|1×10−9 m||1×10−3 μm|
|US customary units (Imperial units)|
|3.2808×10−9 ft||39.370×10−9 in|
The nanometre (International spelling as used by the International Bureau of Weights and Measures; SI symbol: nm) or nanometer (American spelling) is a unit of length in the metric system, equal to one billionth of a metre ( 000001 m) . The name combines the SI prefix nano- (from the Ancient Greek 0.000νάνος, nanos, "dwarf") with the parent unit name metre (from Greek μέτρον, metrοn, "unit of measurement"). It can be written in scientific notation as ×10−9 m, in engineering notation as 11 E−9 m, and is simply 1/1 000 000 000 m. One nanometre equals ten ångströms.
The nanometre is often used to express dimensions on an atomic scale: the diameter of a helium atom, for example, is about 0.1 nm, and that of a ribosome is about 20 nm. The nanometre is also commonly used to specify the wavelength of electromagnetic radiation near the visible part of the spectrum: visible light ranges from around 400 to 700 nm. The angstrom, which is equal to 0.1 nm, was formerly used for these purposes, but is still used in other fields.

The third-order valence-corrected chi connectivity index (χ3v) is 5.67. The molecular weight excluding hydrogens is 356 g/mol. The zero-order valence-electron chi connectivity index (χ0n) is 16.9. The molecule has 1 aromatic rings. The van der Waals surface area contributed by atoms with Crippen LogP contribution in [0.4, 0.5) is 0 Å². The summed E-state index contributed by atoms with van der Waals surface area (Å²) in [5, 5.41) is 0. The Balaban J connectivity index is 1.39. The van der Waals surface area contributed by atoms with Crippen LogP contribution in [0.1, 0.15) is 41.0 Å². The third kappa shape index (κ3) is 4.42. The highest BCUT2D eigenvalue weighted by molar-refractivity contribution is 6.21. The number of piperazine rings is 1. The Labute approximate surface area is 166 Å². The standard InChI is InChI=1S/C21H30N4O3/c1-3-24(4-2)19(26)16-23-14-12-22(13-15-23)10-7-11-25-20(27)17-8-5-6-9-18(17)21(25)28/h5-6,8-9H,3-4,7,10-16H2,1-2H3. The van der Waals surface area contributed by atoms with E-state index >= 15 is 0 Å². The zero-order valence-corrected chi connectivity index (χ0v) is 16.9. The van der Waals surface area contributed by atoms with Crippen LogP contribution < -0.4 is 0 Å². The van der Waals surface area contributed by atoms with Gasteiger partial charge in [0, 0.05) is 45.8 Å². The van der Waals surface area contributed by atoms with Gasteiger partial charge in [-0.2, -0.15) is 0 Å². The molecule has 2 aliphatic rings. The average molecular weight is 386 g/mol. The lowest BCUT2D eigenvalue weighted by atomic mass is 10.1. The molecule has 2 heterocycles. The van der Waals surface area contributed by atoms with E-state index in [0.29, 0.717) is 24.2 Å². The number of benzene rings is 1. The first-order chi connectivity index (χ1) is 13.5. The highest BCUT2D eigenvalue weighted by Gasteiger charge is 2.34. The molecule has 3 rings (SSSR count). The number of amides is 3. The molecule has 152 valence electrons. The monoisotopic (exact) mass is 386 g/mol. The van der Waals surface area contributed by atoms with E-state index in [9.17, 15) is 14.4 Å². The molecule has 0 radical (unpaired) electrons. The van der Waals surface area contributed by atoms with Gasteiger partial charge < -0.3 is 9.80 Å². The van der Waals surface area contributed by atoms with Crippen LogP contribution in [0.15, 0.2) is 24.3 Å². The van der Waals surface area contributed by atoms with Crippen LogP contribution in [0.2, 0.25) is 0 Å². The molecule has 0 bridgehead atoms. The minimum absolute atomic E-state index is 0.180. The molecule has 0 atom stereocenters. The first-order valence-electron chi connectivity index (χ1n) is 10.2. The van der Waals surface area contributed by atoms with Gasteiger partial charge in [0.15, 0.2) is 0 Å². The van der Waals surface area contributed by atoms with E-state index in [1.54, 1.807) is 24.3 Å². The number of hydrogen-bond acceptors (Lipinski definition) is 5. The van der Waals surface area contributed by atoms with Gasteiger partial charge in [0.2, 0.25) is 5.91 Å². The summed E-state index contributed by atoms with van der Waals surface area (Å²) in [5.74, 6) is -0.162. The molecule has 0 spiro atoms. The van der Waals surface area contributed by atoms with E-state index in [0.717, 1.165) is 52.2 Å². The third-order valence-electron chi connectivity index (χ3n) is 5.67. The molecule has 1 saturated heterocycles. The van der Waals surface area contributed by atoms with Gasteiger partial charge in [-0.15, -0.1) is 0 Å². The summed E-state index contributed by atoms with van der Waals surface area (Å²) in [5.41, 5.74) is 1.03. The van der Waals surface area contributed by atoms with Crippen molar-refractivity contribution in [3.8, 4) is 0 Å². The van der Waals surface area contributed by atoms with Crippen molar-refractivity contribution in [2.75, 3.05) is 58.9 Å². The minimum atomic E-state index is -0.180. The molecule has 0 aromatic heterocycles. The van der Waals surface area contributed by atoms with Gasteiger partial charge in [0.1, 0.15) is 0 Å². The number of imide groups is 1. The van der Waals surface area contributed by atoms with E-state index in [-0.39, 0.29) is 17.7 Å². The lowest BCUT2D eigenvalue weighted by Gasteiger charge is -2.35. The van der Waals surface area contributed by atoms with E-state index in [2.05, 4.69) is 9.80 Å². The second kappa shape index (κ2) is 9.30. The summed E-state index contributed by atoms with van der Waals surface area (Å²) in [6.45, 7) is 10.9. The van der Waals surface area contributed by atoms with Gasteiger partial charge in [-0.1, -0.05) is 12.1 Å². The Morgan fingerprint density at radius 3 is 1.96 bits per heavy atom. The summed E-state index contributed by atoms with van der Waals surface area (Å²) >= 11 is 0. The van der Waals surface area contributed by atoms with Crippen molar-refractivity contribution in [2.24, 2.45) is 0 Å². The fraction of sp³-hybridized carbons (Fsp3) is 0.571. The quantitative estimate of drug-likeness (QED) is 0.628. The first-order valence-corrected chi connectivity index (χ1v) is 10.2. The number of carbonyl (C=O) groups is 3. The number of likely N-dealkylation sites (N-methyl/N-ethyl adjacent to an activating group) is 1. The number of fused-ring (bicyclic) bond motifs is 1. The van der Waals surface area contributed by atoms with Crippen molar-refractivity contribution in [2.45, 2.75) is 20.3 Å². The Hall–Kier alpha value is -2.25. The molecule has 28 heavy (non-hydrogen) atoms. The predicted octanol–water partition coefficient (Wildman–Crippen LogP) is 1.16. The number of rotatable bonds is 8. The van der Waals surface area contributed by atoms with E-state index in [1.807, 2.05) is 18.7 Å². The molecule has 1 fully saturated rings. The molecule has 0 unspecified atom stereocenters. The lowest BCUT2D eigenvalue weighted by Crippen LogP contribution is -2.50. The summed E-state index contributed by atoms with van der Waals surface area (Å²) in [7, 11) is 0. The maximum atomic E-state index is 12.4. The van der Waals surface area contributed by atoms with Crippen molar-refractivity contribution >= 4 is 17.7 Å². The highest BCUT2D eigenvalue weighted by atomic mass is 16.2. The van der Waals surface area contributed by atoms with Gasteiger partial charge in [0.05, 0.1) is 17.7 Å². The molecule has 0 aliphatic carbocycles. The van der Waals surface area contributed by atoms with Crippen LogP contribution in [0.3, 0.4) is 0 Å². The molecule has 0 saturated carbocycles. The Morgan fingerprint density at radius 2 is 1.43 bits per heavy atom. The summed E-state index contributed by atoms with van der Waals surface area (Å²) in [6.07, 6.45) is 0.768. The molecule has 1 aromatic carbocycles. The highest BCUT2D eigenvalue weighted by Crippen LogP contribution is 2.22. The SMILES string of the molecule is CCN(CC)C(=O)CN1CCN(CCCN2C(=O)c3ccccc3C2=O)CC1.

The nanometre was formerly known as the millimicrometre – or, more commonly, the millimicron for short – since it is 1/1000 of a micron (micrometre), and was often denoted by the symbol mµ or (more rarely) µµ. In 1960, the U.S. National Bureau of Standards adopted the prefix "nano-" for "a billionth" (1/1000³). The nanometre is often associated with the field of nanotechnology. Since the late 1980s, it has also been used to describe generations of the manufacturing technology in the semiconductor industry.
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